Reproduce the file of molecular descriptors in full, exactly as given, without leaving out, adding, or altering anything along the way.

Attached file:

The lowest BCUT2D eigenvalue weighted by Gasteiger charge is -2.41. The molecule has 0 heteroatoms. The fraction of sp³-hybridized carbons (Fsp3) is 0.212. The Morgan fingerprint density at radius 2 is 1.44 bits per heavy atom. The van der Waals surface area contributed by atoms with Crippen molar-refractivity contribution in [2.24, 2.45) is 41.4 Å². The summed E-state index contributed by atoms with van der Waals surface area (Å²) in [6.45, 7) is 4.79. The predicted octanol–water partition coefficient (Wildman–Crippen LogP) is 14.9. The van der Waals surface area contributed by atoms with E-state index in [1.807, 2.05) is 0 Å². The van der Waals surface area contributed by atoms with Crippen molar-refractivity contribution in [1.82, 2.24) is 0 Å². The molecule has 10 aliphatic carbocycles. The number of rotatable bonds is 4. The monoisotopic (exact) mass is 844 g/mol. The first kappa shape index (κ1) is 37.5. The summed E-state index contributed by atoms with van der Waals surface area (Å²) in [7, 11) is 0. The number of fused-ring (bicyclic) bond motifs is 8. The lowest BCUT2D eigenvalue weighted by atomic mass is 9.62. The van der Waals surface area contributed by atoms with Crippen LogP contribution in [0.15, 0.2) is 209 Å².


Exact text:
The lowest BCUT2D eigenvalue weighted by Gasteiger charge is -2.41. The molecule has 0 heteroatoms. The fraction of sp³-hybridized carbons (Fsp3) is 0.212. The Morgan fingerprint density at radius 2 is 1.44 bits per heavy atom. The van der Waals surface area contributed by atoms with Crippen molar-refractivity contribution in [2.24, 2.45) is 41.4 Å². The summed E-state index contributed by atoms with van der Waals surface area (Å²) in [6.45, 7) is 4.79. The predicted octanol–water partition coefficient (Wildman–Crippen LogP) is 14.9. The van der Waals surface area contributed by atoms with E-state index in [1.807, 2.05) is 0 Å². The van der Waals surface area contributed by atoms with Crippen molar-refractivity contribution in [1.82, 2.24) is 0 Å². The molecule has 10 aliphatic carbocycles. The number of rotatable bonds is 4. The monoisotopic (exact) mass is 844 g/mol. The first kappa shape index (κ1) is 37.5. The summed E-state index contributed by atoms with van der Waals surface area (Å²) in [7, 11) is 0. The number of fused-ring (bicyclic) bond motifs is 8. The lowest BCUT2D eigenvalue weighted by atomic mass is 9.62. The van der Waals surface area contributed by atoms with Crippen LogP contribution in [0.15, 0.2) is 209 Å².